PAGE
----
Some readers seem annoyed by the fact that eleven-year-old Harry never matures in this series to a point where by the end of magical high school he’s capable of going head-to-head in a duel with a Dark Lord with decades of extensive magical knowledge under his belt, but that is simply not the angle that this series goes for.
My comparison of Harry to Frodo Baggins was not an idle-name-drop. Harry’s role in this story is very deliberately that of the hero who stands strong against adversity but ultimately triumphs through low-key action behind the scenes of a conflict in which number other, more powerful or more experienced combatants command the bulk of the Dark Lord’s attention.
And, like Frodo and his progenitor, Bilbo , sometimes Harry is helped by sheer circumstance, the timely and skillful intervention of one of his friends, or a combination of his own efforts plus those things. The series does give us a fairly clear picture of what an action-centric lead character in this universe might look like, and I think that’s where a fair portion of reader disappointment with Harry’s more subdued take on heroics comes from, but he is an eleven-year-old who eventually becomes a seventeen-year-old over the course of the story, contending with a villain who has fifty-plus-year lead on experience over him.
I think I would have raised an eyebrow had Harry ever bested Voldemort in a straight-up magical fight. As with everything, this series is something you should read for yourself if you’re unsure. There’s probably a copy available at your local library if you don’t live in a particularly strict area with a stick up its rear about fantasy novels with magic in them. I recommend giving them a shot, and if Book One doesn’t jive with you at first, sticking with it at least until the end of Book Two.
This is a series that improves as it moves forward, each book adding new layers to the existing world by pacing its narrative in the same way a child might learn more and more about the real world as he or she grows into an adult, which is a large part of Harry Potter’s effectiveness as a coming-of-age story. The reader, in a figurative sense, grows with Harry, as many of the original readers grew with Harry alongside the release of each subsequent book.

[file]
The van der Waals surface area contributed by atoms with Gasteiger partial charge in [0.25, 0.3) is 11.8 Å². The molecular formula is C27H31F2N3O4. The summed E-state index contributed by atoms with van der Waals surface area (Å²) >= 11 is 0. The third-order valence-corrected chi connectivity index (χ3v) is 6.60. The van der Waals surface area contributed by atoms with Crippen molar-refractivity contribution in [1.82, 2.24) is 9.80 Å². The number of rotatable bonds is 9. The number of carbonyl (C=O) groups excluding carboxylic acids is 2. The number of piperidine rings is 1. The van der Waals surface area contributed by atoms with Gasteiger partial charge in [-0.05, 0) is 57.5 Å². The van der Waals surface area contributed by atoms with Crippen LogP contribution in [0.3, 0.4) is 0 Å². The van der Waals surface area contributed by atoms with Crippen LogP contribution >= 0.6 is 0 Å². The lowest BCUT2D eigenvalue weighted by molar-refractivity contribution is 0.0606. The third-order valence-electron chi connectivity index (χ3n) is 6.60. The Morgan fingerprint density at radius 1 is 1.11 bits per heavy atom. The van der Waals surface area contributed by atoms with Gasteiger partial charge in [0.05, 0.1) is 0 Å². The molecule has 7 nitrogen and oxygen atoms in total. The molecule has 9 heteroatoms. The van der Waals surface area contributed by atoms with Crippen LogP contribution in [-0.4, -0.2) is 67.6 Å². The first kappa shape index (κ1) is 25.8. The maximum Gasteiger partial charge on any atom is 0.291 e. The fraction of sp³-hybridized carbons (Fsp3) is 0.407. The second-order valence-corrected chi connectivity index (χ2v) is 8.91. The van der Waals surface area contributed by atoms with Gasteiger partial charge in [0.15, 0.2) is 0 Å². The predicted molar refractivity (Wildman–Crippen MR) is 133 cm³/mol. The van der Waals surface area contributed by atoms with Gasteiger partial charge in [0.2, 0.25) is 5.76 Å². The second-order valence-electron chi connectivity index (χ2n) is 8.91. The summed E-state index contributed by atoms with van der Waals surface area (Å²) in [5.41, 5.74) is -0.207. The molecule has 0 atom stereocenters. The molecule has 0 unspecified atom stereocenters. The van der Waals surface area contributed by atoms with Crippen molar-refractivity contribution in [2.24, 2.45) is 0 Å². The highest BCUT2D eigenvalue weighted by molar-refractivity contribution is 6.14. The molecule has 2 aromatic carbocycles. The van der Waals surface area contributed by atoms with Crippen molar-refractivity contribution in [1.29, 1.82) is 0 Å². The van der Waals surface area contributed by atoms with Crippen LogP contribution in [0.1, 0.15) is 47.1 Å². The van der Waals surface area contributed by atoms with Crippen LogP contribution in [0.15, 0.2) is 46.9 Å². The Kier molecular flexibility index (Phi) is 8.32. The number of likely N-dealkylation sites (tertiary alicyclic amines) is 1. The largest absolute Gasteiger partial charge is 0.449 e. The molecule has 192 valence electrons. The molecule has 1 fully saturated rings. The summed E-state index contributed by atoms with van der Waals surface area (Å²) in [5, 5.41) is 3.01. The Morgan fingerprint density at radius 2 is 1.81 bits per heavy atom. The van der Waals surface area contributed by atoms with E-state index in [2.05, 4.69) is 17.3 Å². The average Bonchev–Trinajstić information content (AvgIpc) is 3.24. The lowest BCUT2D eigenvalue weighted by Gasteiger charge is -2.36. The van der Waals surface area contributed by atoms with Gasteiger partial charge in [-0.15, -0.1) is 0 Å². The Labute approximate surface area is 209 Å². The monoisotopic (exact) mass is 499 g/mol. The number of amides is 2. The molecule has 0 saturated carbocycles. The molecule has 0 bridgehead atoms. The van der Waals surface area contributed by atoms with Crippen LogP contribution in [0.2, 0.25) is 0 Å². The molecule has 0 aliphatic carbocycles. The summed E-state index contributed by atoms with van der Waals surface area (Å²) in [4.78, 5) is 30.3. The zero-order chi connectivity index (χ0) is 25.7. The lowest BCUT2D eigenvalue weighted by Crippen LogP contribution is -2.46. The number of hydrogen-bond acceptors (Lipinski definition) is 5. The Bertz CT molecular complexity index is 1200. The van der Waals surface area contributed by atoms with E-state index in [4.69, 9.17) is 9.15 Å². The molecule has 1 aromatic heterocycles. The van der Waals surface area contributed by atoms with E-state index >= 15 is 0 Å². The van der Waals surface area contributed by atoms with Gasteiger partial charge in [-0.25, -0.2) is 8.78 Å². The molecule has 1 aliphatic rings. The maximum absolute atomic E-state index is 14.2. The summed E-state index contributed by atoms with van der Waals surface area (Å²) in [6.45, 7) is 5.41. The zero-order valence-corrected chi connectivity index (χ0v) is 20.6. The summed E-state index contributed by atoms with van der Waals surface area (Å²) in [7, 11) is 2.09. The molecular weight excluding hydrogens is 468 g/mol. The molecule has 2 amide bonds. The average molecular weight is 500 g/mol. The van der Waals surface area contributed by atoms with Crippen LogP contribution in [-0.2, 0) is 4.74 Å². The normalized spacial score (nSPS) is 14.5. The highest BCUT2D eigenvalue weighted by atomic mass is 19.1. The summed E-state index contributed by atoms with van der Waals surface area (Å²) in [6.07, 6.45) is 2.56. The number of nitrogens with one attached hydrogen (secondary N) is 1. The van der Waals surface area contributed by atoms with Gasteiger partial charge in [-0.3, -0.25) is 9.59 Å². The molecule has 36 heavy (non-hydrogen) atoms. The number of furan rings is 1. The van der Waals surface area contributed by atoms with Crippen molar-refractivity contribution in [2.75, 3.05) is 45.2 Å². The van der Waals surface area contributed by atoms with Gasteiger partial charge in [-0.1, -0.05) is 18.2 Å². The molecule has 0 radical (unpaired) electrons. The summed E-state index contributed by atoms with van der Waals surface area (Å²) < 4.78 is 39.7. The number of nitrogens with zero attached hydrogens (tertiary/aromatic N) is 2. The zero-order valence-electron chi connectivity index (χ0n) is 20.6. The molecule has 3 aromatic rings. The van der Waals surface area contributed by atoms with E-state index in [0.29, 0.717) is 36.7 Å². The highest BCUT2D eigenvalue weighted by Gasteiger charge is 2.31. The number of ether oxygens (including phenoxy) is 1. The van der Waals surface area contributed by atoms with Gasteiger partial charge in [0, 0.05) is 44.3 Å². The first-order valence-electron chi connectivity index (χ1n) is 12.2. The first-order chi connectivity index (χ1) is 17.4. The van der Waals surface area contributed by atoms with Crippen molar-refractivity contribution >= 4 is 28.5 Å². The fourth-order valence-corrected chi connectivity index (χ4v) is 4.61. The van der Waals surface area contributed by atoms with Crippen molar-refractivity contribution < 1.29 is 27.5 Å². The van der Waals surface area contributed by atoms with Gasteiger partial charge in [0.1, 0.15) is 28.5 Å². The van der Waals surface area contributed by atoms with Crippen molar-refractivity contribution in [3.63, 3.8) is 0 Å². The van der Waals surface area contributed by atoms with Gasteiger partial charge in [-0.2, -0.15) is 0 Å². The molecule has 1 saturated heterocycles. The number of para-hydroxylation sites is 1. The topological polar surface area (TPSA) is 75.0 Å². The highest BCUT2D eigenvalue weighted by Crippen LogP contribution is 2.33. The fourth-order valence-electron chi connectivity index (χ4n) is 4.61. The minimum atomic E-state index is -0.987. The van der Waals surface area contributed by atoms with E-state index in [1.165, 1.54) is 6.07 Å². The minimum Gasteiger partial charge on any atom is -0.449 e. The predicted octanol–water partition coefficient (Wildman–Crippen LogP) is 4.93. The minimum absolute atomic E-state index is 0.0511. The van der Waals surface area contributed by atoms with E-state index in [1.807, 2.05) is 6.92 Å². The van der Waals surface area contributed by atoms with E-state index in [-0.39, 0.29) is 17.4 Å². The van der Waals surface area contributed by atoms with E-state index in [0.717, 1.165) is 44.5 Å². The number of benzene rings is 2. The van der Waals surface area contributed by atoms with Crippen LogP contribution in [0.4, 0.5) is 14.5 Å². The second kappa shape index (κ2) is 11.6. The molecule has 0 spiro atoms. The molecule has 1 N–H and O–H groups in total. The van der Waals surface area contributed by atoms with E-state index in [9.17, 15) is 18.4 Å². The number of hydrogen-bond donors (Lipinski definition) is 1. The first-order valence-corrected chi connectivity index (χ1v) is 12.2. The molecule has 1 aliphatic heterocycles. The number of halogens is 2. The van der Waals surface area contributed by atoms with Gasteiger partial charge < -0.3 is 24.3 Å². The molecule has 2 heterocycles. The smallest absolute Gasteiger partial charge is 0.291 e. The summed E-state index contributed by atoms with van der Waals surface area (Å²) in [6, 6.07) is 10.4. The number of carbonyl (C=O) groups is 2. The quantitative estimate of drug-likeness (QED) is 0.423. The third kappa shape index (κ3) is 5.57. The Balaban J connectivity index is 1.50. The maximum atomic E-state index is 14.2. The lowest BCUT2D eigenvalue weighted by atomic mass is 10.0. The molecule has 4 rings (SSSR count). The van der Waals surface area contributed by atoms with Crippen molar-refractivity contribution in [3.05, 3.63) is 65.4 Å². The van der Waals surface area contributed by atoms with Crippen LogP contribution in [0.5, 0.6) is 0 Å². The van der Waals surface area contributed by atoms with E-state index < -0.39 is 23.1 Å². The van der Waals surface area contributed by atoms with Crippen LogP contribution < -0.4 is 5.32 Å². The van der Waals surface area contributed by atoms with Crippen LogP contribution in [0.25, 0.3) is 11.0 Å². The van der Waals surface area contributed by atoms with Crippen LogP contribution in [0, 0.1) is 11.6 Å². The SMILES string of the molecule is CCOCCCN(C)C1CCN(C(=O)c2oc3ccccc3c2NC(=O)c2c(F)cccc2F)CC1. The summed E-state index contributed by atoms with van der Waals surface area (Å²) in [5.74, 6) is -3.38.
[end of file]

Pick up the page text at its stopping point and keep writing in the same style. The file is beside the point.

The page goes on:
This is as much a narrative tool as a consequence of readers aging as they read the books, because with very rare exceptions scattered through the series, the narrative is locked firmly into whatever it is that Harry Potter himself is seeing, hearing, saying, feeling, or thinking, and the reader’s understanding of events and the world around him is often limited to what he knows or notices at any given time. As for the separate editions of these books.
I can’t voice for the “Complete Collection” eBook specifically, since I bought the eBooks individually on Pottermore, but assuming the formatting for the Complete Collection is identical, then the digital set relevant to this review is well-put-together and smoothly formatted, just about the best way you’ll ever experience Harry Potter digitally without buying the iBooks-and-iOS-exclusive Enhanced Edition eBooks available on Pottermore, which feature animated illustrations and the like.
If you have an iPad or iPhone, that is the edition I recommend for digital consumption, but for standard Kindle and Android users, or people who like reading eBooks on PC, this collection and its individual-eBook versions aren’t inferior to physical books in any sense other than not having a special font for chapter headings; the U.
The hardcover collection is one that I can’t vouch for as a set, but having owned and read through the series in hardcover in the past, what I can vouch for is that the American hardcover editions are very nice to own.
The box set for Hardcover may lack the text revision of the eBooks and more recent paperback printings, however, and while the chapter artwork and font for titles is something I prefer over the U. Having researched this set, it should be acknowledged that the “trunk” is made of cardboard, so don’t expect, you know, an extremely durable box or anything.
It’s just a stylized container for a box set. As for the paperback box set, the purchase that prompted this review?
It’s fantastic. The American version with the characters riding a dragon, specifically: I’m seeing a lot of user pictures in this review second for completely different sets, and it seems there’s a motley assortment of mixed sets in the marketplace listings, too. Salvatore “Cleric Quintet” omnibus cover art which features a similar scene by what I assume is coincidence.